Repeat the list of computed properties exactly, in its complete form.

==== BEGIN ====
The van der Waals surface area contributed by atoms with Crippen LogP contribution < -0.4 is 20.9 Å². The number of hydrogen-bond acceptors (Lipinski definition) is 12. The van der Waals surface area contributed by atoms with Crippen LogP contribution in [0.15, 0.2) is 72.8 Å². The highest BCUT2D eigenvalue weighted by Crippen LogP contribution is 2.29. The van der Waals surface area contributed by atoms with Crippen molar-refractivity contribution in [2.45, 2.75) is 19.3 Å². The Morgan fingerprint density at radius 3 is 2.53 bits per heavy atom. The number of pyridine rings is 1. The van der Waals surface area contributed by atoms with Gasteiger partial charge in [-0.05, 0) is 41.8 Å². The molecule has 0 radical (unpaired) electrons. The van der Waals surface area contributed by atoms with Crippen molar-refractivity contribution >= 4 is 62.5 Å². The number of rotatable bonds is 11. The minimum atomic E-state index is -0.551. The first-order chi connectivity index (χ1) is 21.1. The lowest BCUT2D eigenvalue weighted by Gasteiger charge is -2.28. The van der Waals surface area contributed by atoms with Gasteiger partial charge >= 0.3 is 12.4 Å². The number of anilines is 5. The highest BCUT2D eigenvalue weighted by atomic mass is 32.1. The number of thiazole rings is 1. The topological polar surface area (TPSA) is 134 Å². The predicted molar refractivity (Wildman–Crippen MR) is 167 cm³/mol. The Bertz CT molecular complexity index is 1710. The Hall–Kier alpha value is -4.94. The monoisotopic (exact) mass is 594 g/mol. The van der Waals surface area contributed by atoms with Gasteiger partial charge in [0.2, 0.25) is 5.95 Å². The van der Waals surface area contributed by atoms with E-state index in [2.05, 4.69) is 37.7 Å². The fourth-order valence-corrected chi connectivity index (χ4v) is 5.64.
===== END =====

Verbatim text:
The van der Waals surface area contributed by atoms with Crippen LogP contribution < -0.4 is 20.9 Å². The number of hydrogen-bond acceptors (Lipinski definition) is 12. The van der Waals surface area contributed by atoms with Crippen LogP contribution in [0.15, 0.2) is 72.8 Å². The highest BCUT2D eigenvalue weighted by Crippen LogP contribution is 2.29. The van der Waals surface area contributed by atoms with Crippen molar-refractivity contribution in [2.45, 2.75) is 19.3 Å². The Morgan fingerprint density at radius 3 is 2.53 bits per heavy atom. The number of pyridine rings is 1. The van der Waals surface area contributed by atoms with Gasteiger partial charge in [-0.05, 0) is 41.8 Å². The molecule has 0 radical (unpaired) electrons. The van der Waals surface area contributed by atoms with Crippen molar-refractivity contribution >= 4 is 62.5 Å². The number of rotatable bonds is 11. The minimum atomic E-state index is -0.551. The first-order chi connectivity index (χ1) is 21.1. The lowest BCUT2D eigenvalue weighted by Gasteiger charge is -2.28. The van der Waals surface area contributed by atoms with Gasteiger partial charge >= 0.3 is 12.4 Å². The number of anilines is 5. The highest BCUT2D eigenvalue weighted by atomic mass is 32.1. The number of thiazole rings is 1. The topological polar surface area (TPSA) is 134 Å². The predicted molar refractivity (Wildman–Crippen MR) is 167 cm³/mol. The Bertz CT molecular complexity index is 1710. The Hall–Kier alpha value is -4.94. The monoisotopic (exact) mass is 594 g/mol. The van der Waals surface area contributed by atoms with Gasteiger partial charge in [0.2, 0.25) is 5.95 Å². The van der Waals surface area contributed by atoms with E-state index in [2.05, 4.69) is 37.7 Å². The fourth-order valence-corrected chi connectivity index (χ4v) is 5.64.